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Why Not More Contact Points on Bridge Question

Discussion in 'Setup & Repair [DB]' started by Bin Son of Bin, Mar 27, 2013.

  1. Ok, this is a question regarding the bridge and the physics of it I suppose. I am not a Luthier so I am surmising a few things here and please correct me if I'm wrong.

    As I understand it, the string vibrates and the vibration travels down the wood of the bridge to, in part, impart the sound into the body of the bass.

    This transfer of energy is made by the two contact feet of the bridge, one foot neart the sound post and the other over/near the bass bar which transfers more of that bass side energy along the body.

    Now, my question is this: Why have spaces between the feet? Would not having a bridge that has full contact with the body provide more of the energy along more of the surface of the body?

    So imagine the gap of the bridge between the feet gone and instead it's solid wood. I'm sure there's a reason why the bridge is the shape it is but I was just wondering about this idea.


    What if you had 2 or 3 or 5 bridges, the extras not so much there to take the brunt of that presure from the strings but to transfer more energy or different frequencies or some such...

    ps: I'm tired and at work and have been at work for 11 hours. Please be kind.

  2. RSBBass


    Jun 11, 2011
    I think that if you had a solid base you might dampen as much as you added if not more. I have seen three footed mandolin bridges but not on bass or other "violin family" instruments.
  3. Well, your argument would be perfect, but adding more wood dampens vibrations. Plus more contact points would do the same.
  4. Hi Jason.

    Interesting questions.
    The "solid" wooden bridge and a three and IIRC 4 point aluminium spiderlike bridges have been either experimented or even sold as replacements.

    For more than 3 point contact to the top though, the ancient carpenters saying that: "a 3 leg stool never rocks" holds more than true.
    More than 3 legs won't work well since additional feet will always transfer less than the three in full contact.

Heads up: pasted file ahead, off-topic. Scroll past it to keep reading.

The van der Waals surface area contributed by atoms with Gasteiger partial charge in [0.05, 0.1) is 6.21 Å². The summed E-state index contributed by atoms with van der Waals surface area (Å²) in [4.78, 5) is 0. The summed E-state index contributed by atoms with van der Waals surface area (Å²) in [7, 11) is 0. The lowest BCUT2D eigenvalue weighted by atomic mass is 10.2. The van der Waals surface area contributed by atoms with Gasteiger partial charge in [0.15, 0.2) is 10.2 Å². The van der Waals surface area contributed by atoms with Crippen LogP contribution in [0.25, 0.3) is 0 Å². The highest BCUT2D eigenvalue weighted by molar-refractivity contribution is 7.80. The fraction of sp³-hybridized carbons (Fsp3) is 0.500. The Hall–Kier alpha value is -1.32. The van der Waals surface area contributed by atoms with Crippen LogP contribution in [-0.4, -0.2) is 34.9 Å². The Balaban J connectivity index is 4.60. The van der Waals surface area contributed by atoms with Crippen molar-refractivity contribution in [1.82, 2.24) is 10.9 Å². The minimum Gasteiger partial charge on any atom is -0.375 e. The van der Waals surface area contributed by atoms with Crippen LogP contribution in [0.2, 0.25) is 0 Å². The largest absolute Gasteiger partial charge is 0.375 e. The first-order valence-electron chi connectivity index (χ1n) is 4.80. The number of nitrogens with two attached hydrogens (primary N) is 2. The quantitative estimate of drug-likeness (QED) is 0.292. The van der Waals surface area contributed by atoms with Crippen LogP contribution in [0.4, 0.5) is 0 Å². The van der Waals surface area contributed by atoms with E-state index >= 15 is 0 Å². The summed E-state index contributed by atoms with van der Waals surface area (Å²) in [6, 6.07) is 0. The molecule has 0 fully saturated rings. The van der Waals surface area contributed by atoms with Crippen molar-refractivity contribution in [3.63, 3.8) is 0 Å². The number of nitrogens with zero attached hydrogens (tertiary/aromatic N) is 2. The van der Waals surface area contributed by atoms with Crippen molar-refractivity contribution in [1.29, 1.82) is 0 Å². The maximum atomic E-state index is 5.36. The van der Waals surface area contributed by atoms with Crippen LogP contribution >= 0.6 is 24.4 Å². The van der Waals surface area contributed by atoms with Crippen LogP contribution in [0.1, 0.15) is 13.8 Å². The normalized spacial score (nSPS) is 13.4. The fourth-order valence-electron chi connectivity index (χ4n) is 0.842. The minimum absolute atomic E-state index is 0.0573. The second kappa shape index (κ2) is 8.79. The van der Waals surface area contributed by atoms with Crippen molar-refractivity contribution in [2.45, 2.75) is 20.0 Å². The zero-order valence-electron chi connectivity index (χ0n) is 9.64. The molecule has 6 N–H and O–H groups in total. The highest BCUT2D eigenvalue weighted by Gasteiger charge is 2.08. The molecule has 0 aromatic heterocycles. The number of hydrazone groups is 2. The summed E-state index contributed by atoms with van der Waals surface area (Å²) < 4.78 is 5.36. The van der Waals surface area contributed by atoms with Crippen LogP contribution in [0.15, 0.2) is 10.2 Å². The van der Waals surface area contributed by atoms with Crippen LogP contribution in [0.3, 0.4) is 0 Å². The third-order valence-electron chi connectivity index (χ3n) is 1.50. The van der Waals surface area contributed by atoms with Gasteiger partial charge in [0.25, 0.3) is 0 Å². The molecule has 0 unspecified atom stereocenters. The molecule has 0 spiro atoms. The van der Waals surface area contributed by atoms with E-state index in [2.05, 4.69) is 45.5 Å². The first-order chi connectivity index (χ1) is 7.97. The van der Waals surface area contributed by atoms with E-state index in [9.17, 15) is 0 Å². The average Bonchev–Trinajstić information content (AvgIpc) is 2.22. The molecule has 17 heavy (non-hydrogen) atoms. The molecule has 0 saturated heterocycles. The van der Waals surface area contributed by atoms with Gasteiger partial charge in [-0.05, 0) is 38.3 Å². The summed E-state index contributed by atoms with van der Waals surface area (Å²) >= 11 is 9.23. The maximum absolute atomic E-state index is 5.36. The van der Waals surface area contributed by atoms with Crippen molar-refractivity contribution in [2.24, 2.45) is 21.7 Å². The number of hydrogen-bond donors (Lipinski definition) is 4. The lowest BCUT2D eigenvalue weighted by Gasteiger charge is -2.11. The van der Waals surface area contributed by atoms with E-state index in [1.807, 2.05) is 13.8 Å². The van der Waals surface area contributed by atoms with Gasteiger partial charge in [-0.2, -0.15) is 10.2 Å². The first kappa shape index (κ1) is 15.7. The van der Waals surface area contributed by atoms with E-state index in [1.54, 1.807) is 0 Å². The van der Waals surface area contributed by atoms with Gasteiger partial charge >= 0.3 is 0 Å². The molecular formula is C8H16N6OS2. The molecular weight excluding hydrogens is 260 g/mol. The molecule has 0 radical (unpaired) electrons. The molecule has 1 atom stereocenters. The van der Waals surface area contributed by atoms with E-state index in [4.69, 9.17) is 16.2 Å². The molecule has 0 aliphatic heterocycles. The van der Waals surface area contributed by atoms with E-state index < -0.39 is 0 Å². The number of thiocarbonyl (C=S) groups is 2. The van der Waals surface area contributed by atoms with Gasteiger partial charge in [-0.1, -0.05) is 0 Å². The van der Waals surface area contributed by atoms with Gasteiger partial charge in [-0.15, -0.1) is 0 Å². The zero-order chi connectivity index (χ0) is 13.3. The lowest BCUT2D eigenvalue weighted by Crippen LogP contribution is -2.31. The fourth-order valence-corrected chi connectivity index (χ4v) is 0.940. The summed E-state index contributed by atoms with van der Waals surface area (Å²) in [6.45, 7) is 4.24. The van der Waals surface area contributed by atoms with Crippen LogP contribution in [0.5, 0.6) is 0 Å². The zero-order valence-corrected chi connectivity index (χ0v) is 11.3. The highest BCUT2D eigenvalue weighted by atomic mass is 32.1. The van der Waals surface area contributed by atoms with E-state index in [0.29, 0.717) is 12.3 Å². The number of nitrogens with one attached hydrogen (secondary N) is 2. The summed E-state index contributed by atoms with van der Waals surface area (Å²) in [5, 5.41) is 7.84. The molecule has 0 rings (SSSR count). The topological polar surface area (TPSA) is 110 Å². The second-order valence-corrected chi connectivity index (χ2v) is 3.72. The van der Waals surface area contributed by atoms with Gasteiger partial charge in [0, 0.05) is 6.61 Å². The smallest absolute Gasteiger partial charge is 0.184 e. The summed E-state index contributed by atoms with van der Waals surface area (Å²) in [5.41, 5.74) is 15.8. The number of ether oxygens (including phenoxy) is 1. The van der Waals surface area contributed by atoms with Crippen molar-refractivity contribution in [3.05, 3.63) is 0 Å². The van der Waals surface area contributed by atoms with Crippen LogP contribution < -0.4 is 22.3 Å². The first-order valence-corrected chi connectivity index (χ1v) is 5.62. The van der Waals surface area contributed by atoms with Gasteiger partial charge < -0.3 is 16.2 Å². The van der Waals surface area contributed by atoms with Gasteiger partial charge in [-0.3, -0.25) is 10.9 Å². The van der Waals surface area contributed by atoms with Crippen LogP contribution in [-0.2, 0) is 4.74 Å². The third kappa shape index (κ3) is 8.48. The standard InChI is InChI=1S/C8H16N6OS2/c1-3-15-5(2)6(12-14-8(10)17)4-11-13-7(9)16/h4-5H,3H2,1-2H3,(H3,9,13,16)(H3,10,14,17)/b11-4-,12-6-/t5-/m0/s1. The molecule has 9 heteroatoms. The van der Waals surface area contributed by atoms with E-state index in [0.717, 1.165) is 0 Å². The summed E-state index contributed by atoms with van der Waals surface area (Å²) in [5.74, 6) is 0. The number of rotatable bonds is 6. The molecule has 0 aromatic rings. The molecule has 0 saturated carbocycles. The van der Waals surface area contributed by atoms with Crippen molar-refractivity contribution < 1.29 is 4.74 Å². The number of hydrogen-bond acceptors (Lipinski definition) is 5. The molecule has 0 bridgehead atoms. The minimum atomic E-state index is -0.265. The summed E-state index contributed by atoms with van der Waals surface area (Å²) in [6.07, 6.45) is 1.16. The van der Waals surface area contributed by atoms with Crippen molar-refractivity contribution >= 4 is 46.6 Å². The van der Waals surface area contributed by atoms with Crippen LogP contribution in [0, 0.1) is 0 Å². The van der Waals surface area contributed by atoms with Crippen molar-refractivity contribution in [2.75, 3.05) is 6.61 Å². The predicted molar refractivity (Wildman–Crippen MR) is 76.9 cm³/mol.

The thing with an arch-top bridge isn't as much as to transfer the vibration, but to transfer it in a controllable and predictable fashion. The bridge also shouldn't restrict the top from vibrating, and while a one legged bridge would be ideal for that, it's obviously not that practical approach ;).

    AFAIK there's been X-braced experimental "DB"s, but the results were not as good as predicted. Partly that can be because we are tuned to how certain things in music sounds, the first sine-wave synths for example were totally ignored in piano playing circles because of the non-musical, sterile tone.

    The DB and DB construction we have at the moment has only evolved for a few hundred years at this point though, so there may well be further evolution just around the corner ;).

  5. dbassnut


    Apr 1, 2008
    I think one of the reasons is also that even though you're transferring energy from the strings through the bridge to the top of the bass, the bass feet are also dampening the vibrations on the bass plate. Is this correct?
  6. robobass


    Aug 1, 2005
    Cologne, Germany
    Private Inventor - Bass Capos
    I remember a bridge which was conventional except that it had no heart and a ribbon pickup ran across the entire width where the heart would normally be. I saw a few of these in NY in the early '90s but never tried one. Intuitively it seemed like a bad idea. It might be psychological, but anything that restricts normal vibration - wing pickups or the clamps on a BP-1 - makes the bridge feel "dead" to me. It may not actually affect the sound so much, but the effect on bowing response alone (and I also sense it when plucking) makes me avoid tampering with the normal vibrating parameters. The conventional design has evolved over centuries, after all, and if it weren't the best it probably would not have become so universal.
  7. Heifetzbass

    Heifetzbass Commercial User

    Feb 6, 2004
    Upstate, SC
    Owner, Gencarelli Bass Works and Fine String Instruments, LLC.
    Well, if one driver sounds good on a speaker cone- won't six drivers sound better?:p

    The bass bridge is centered on the "drive" area of the top and the engine of the bass is the bass bar while the soundpost is the coupler that helps the top and back "wave" in phase. There is much research by George Stoppani to explain these ideas more. More bridge feet would put the top out of phase and you would lose energy rather than gain it. If the bass bar is tuned properly, the soundpost is well fit, and the bridge fit positively with the proper mass/weight you will have a very efficient engine.

    However, by all means experiment! Just be careful not to damage the top!


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